Danish premier ‘cannot rule out’ sabotage to Russian gas pipelines

Simultaneous problems were reported with the Nord Stream 1 and 2 pipelines.

Europe Energy Nord Stream 2
Europe Energy Nord Stream 2

The Danish prime minister has said she “cannot rule out” sabotage after three leaks were detected on Russian natural gas pipelines running under the Baltic Sea to Europe.

Mette Frederiksen spoke after simultaneous problems were reported with the Nord Stream 1 and 2 pipelines, which were not bringing gas to Germany amid an energy standoff caused by Russia’s invasion of Ukraine but were still filled with the fuel.

She spoke at the inauguration of a new pipeline for Norwegian gas which is meant to wean Europe off Russian supplies.

Officials said the leaks did not pose any threat to energy supplies and experts said the environmental impact would be limited.

Nord Stream terminal (Alamy/PA)

Danish authorities announced on Monday that a leak had been detected in the Nord Stream 2 pipeline, which has never been used. They were later informed of a major pressure drop on Nord Stream 1, which until recently had been a key source of gas to Germany.

The Swedish Maritime Administration said on Tuesday that two leaks had been discovered in Nord Stream 1, which partly runs in Swedish waters. Danish authorities confirmed the leaks.

The Danish Maritime Authority issued a navigation warning and established a prohibited area to ensure ships do not sail near the leaks. Ships may lose buoyancy if they sail into the area, and there may also be a risk of ignition above the water and in the air, the Danish authorities said.

The leaks in the pipelines have been detected north east and south east of the Danish island of Bornholm.

Bornholm, Denmark (Alamy/PA)

”Authorities and the government are following the situation closely,” Denmark’s energy minister Dan Jorgensen said.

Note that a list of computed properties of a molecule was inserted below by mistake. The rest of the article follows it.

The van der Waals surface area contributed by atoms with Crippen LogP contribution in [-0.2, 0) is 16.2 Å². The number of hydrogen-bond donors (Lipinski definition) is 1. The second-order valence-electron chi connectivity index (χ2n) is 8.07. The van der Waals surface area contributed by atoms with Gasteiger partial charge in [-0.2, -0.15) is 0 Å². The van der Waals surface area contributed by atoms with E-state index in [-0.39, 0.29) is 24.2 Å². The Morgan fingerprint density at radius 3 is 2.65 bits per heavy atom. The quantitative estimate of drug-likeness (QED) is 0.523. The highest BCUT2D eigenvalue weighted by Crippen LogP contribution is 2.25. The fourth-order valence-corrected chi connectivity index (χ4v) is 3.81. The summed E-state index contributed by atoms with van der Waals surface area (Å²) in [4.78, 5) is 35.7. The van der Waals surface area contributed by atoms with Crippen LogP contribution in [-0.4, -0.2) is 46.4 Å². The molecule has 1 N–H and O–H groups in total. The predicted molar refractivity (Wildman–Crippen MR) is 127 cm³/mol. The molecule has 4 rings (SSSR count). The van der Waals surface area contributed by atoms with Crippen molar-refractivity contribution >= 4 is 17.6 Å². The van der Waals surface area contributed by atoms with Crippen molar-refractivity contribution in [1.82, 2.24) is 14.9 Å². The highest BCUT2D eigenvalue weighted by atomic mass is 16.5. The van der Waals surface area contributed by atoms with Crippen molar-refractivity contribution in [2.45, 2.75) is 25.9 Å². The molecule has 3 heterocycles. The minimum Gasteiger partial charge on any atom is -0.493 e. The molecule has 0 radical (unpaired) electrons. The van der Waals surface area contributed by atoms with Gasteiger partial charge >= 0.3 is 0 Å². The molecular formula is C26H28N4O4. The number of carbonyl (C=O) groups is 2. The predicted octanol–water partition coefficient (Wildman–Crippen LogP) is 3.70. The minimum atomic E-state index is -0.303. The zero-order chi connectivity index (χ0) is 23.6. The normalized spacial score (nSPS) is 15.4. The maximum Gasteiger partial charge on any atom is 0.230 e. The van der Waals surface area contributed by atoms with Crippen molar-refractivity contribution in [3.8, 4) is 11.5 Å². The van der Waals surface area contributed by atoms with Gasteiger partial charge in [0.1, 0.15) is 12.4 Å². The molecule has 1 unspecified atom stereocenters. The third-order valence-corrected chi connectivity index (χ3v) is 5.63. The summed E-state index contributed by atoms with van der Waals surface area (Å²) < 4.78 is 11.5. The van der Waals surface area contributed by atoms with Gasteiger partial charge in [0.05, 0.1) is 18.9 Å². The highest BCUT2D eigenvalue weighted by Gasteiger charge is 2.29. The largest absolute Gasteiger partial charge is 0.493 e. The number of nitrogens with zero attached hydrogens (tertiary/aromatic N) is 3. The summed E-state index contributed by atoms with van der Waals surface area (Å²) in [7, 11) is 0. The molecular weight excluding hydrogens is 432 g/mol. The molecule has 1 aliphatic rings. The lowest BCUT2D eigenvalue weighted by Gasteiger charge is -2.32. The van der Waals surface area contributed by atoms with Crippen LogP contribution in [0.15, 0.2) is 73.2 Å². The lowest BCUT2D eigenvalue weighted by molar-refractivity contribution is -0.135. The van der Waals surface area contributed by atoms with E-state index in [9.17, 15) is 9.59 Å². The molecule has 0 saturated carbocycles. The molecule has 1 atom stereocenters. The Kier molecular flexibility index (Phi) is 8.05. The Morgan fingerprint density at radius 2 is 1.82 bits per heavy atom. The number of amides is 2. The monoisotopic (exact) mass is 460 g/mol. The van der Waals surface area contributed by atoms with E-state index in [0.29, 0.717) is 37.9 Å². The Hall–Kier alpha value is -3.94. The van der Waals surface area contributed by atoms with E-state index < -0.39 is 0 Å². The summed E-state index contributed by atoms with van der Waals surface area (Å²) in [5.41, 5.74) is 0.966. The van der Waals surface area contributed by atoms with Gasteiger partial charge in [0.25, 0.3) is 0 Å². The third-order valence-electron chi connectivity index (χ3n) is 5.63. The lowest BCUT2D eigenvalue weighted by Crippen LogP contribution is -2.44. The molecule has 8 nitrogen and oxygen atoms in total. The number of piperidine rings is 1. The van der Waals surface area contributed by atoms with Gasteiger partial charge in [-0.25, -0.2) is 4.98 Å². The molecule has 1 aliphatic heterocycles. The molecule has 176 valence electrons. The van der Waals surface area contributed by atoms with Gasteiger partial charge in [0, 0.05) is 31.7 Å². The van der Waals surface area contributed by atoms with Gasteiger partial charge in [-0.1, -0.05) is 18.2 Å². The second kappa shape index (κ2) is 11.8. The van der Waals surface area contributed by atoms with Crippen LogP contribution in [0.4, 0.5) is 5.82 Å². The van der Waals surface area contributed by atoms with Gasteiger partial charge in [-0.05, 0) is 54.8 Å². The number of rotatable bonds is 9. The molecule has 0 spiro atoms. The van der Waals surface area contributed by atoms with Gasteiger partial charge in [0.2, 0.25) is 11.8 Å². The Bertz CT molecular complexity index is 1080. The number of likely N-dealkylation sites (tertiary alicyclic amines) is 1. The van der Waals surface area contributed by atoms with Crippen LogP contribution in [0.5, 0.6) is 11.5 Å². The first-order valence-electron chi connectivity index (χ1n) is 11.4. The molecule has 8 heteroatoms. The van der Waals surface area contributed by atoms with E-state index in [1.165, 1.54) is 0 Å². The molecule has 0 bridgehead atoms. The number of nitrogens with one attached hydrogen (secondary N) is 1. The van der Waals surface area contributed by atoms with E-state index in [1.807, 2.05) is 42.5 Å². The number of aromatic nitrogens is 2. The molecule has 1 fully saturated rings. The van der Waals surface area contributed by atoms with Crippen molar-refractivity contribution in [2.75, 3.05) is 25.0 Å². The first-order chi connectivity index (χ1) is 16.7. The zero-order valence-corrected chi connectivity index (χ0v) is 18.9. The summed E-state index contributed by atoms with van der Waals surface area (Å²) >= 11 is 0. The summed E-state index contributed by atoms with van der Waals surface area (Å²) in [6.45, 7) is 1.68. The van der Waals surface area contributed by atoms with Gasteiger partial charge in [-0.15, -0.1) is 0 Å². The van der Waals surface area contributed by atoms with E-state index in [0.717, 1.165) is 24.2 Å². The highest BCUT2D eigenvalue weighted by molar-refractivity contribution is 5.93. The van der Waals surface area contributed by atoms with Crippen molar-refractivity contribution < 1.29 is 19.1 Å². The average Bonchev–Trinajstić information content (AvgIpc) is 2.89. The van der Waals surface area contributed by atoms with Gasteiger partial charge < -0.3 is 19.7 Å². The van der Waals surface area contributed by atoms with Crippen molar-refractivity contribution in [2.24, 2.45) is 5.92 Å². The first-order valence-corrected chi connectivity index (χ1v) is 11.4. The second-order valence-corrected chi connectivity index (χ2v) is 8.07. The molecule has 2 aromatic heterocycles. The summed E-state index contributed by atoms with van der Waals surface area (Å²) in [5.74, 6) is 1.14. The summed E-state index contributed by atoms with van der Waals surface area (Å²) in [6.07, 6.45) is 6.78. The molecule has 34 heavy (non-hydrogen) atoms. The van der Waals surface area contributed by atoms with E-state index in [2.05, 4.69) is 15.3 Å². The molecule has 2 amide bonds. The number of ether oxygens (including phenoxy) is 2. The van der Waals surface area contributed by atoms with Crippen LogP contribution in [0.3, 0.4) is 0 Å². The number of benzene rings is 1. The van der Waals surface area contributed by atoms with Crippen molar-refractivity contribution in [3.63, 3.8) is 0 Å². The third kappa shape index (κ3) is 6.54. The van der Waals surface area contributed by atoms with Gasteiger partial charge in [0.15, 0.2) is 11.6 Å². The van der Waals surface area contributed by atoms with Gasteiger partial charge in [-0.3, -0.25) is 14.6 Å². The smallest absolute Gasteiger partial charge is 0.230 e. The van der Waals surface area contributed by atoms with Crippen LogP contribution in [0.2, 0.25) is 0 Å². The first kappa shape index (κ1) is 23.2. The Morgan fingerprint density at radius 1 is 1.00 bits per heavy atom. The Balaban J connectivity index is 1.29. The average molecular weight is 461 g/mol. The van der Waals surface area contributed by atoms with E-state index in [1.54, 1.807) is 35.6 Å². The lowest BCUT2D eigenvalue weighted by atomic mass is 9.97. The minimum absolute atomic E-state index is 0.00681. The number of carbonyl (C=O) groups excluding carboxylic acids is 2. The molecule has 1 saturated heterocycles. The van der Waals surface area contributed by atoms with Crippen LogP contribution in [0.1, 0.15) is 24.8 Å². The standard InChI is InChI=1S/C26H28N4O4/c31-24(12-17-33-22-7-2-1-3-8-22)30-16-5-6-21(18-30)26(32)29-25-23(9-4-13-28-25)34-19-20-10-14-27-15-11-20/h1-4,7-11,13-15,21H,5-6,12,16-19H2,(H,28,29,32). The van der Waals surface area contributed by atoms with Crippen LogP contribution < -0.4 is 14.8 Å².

The German economy ministry said it was investigating the cause of the pressure drop in Nord Stream 1, but “we currently do not know the reason”.

The pipelines have been at the centre of an energy war between Europe and Russia since the invasion of Ukraine in late February. A drop in Russian gas supplies has caused energy prices to soar, creating fears across Europe about the coming winter and putting pressure on governments to help with soaring bills.

Across Europe, countries have been struggling to find other sources of gas, starting from different positions. Poland had already been on track when the war began to free itself of Russian gas after working for years to find other sources, including imports of liquefied natural gas (LNG) from the US and the Middle East. Germany, in contrast, is only now struggling to quickly build LNG terminals.

A prominent project in the bid for energy security is the Baltic Pipe, a pipeline carrying Norwegian gas through Denmark and along the Baltic Sea to Poland, which was being inaugurated on Tuesday in northern Poland by Polish, Danish and Norwegian officials.

Germany Scholz
German Chancellor Olaf Scholz (Michael Sohn/AP)

Nord Stream 2 has never operated, while Nord Stream 1 carried gas to Germany until this month, when Russian energy giant Gazprom cut off the supply, claiming there was a need for urgent maintenance work.

Gazprom’s explanation of technical problems has been rejected by German officials as a cover for a political power play to raise prices and spread uncertainty.

Nord Stream 2 was already complete when German Chancellor Olaf Scholz suspended its certification on the eve of Russia’s invasion of Ukraine.

Germany has been heavily reliant on natural gas supplies from Russia, but Berlin has been looking for other sources of energy.

Despite fears of a winter shortage, gas storage has progressed in recent weeks in Germany and other parts of Europe.

“We do not see any impact on the security of supply,” the German economy ministry said, referring to the pressure drop in Nord Stream 1.

“Since the Russian supply stopped at the beginning of September, no gas has flowed through Nord Stream 1 any more. Storage levels continue to rise steadily. They are currently at about 91%.”

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